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Psalm 100:1

Make a joyful noise unto the Lord.

Bringing joy, healing, and increasing quality of life for senior adults living with neurodegenerative diseases, as well as their care partners.


What is Music Therapy?

The main goal of music therapy is to maintain, improve, or rehabilitate the client’s level of functioning. Music Therapy is an established healthcare profession which uses evidence-based interventions to address physical, emotional, cognitive, and social needs of individuals. A music therapist is a credentialed professional who works with clients to accomplish personalized goals. Music therapy is also fun! By incorporating a client’s preferred music or musical style, music therapy can improve activities of daily living, quality of life and bring joy.

Why is it effective?

Music stimulates the whole brain simultaneously – not just one or two parts of it. Active, or even passive, involvement in the different elements of music (rhythm, dynamics, pitch, tempo) improves a client’s ability to perform activities of daily living. Music therapy is a unique sensory treatment approach that addresses age related problems such as overall physical rehabilitation, cognitive function, communication and social skills. Music therapy also provides emotional support for clients and their families by offering an outlet for expression of feelings through the simple joys of music. By creating individualized and effective treatment approaches, clients are engaged at all levels of functioning improving their quality of life.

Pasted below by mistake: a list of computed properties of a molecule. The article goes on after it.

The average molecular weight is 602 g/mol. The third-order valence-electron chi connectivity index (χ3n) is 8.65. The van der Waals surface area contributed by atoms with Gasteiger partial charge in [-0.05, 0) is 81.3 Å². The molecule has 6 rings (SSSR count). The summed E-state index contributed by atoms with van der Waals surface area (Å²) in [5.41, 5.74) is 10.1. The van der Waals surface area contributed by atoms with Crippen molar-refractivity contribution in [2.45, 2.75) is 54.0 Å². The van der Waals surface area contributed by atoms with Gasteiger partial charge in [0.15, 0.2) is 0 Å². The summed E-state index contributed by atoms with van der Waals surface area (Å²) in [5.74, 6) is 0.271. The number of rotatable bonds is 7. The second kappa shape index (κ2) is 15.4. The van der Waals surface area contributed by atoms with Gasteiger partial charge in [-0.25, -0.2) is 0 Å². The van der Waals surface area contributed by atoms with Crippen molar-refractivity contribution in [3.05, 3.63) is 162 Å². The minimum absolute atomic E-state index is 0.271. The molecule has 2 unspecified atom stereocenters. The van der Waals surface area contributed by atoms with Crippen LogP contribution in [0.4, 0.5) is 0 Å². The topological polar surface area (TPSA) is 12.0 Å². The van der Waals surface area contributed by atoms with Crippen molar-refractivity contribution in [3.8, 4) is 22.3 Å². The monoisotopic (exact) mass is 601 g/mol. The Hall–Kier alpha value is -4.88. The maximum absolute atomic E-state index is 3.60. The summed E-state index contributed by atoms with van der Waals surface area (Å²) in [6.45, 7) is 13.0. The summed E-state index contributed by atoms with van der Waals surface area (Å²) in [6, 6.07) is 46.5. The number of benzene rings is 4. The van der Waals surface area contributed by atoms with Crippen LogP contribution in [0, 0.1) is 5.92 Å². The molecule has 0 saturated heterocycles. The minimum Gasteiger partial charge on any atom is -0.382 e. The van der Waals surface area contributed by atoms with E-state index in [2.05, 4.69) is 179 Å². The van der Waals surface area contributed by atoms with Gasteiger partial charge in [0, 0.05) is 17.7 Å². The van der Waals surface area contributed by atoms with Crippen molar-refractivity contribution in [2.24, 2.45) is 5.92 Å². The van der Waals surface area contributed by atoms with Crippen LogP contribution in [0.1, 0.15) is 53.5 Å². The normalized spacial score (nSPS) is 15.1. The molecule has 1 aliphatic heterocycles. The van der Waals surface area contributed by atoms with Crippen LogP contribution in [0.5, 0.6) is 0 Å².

Meet your Neurologic Music Therapist

I’m Jacquie Cox, a Board-Certified Music Therapist, Licensed Professional Music Therapist by the Oklahoma State Medical Board, and a certified Neurologic Music Therapist. I am passionate about bringing joy, healing, and increasing the quality of life for senior adults living with neurodegenerative diseases, as well as their care partners.


I began Fanfare Music Therapy because I have seen interactive music experiences transform the lives and relationships of senior adults. Music therapy can help improve cognitive function, communication, mobility, mood, and decrease agitation. Caregivers of clients with limited verbal capacity have noted improvement in phrase length – increasing from one-word answers to two-to-three-word phrases. Caregivers have also observed improved social interaction with others after participation in music therapy. Another caregiver commented that her loved one’s agitation was reduced during and after participation in music therapy activities.

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